The Character of Tom Jones

Tom Jones is the hero of Henry Fielding’s best novel, Tom Jones. Tom’s character has given rise to sharp criticism from many eminent critics including Dr. Johnson. A victim of circumstances from the birth to the end, Tom is undoubtedly a charming character. A novel, being a picture of life through a story cannot and should not detract from real-life. It should be true to life. So, the hero of a novel is a human being who cannot be absolutely good or possess a stainless character.

Fielding’s desire is to depict things as he sees them, and his vision is not that of Richardson. The lights and shades over the prospect of the moral world are not distributed in the same way for him. His personal experience is somewhat mixed. Some people are born good, some people are born bad, but in most cases, each has a mixture of good and evil. It is not difficult to separate the examples to the followed from those which must be rejected.

The realistic novel, Tom Jones is a history of a life and the author shows us that the novel enjoys the privilege of choosing between facts and of eliminating what is useless. Tom Jones is an active treatise on the diverse quality of souls and their different reactions to experience. He has a spontaneous generosity of heart, a simple frankness and the sincere sense of goodness. These qualities are the precious gems of all real virtues.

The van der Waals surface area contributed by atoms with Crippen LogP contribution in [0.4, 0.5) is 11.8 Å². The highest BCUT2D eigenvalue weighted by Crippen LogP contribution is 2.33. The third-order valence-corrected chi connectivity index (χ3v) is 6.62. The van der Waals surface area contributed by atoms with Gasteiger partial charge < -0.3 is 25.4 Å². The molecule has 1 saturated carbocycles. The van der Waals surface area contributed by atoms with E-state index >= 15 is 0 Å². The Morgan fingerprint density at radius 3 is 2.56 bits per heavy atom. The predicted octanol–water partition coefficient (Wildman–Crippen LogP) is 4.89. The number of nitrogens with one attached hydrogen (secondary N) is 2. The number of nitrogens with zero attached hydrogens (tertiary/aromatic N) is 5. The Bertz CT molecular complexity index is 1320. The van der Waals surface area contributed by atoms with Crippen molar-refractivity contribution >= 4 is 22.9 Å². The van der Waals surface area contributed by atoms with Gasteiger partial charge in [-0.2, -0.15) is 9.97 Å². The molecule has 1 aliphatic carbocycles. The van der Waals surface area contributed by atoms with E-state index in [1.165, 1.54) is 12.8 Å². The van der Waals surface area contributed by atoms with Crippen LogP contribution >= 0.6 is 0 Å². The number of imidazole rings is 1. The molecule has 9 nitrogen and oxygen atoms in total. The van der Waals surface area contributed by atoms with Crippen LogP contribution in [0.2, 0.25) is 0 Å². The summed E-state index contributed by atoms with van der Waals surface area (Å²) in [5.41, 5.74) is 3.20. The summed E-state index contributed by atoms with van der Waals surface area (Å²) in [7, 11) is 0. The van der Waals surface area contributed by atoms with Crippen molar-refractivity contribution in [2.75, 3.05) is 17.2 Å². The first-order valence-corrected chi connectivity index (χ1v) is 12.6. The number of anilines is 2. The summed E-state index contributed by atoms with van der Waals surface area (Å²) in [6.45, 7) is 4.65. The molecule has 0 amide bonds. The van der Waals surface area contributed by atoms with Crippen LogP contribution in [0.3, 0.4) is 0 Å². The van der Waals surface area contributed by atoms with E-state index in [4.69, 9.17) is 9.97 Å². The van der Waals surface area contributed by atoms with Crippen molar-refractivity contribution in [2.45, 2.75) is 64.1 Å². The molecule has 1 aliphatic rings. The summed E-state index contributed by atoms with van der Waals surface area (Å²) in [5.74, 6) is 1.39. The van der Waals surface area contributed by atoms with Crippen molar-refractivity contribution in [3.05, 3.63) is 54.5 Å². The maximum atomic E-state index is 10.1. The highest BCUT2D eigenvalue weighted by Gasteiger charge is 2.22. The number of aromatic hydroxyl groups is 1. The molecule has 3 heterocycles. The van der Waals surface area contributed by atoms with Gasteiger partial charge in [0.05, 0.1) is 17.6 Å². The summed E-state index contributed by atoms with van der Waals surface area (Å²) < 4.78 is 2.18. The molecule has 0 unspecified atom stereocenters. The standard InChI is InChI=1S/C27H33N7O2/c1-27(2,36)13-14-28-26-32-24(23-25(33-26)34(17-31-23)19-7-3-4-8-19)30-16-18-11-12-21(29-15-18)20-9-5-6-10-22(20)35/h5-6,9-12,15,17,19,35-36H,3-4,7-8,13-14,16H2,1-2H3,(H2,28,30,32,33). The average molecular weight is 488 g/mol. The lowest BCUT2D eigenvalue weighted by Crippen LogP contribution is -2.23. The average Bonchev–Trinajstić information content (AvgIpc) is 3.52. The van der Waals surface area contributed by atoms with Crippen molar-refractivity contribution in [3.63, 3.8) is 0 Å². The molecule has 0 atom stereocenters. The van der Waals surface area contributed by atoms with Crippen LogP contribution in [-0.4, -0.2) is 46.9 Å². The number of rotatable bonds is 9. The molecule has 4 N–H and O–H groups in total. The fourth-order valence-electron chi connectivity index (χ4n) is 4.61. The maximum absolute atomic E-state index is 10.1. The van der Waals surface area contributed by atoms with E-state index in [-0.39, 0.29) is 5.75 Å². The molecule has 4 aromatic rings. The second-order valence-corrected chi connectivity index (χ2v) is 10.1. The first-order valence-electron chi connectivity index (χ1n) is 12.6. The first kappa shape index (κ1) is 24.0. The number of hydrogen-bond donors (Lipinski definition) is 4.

Fielding has a genuine aversion for hypocrisy and he praises frankness. He calls hypocrisy a monster, a detestable vice, the bane of all virtue, morality, and goodness. Id, inward impulse as a novelist came from the urge to expose and ridicule what he regarded as the hypocrisy of Samuel Richardson’s Pamela. Tom is virtually free from hypocrisy, he wears no mask, what the man of Hill has remarked about his appearance is quite true of his character. He is justified when he says, ‘I have read that a good countenance is a letter of recommendation if so, none ever can be more strongly recommended than yourself.’ Tom and his beloved Sophia are the exceptions to all other characters of the novel- the whole Blifil Clan, Bridget, Allworthy, Thwackum and Square, the landlords and the landladies, the Seagrim family. They are more or less hypocrite in their actions.

Like a genuine human being, Tom has the generosity of heart and the courage to accept the responsibility for his actions. Tom does not try to avoid the consequence of what he has done. Black George has, in fact, shot the partridge in Squire Western’s property but as Tom has initiated the action, he comes forward to take the responsibility of the shooting and persists in asserting that he was alone for he knows that the gamekeeper will lose his job if he is convicted of poaching. As a result, he gets a thrashing but Mr. Allworthy gives him a little horse to make up for the pain of whipping. This causes acute embarrassment to Tom for he could more easily bear the lashes of Thwackum than the generosity of Allworthy. Blifil betrayals ultimately expose the truth and Black George loses his job as a result. But Tom stands by the side of the starving family of the gamekeeper. He sells the horse and the Bible to keep the family.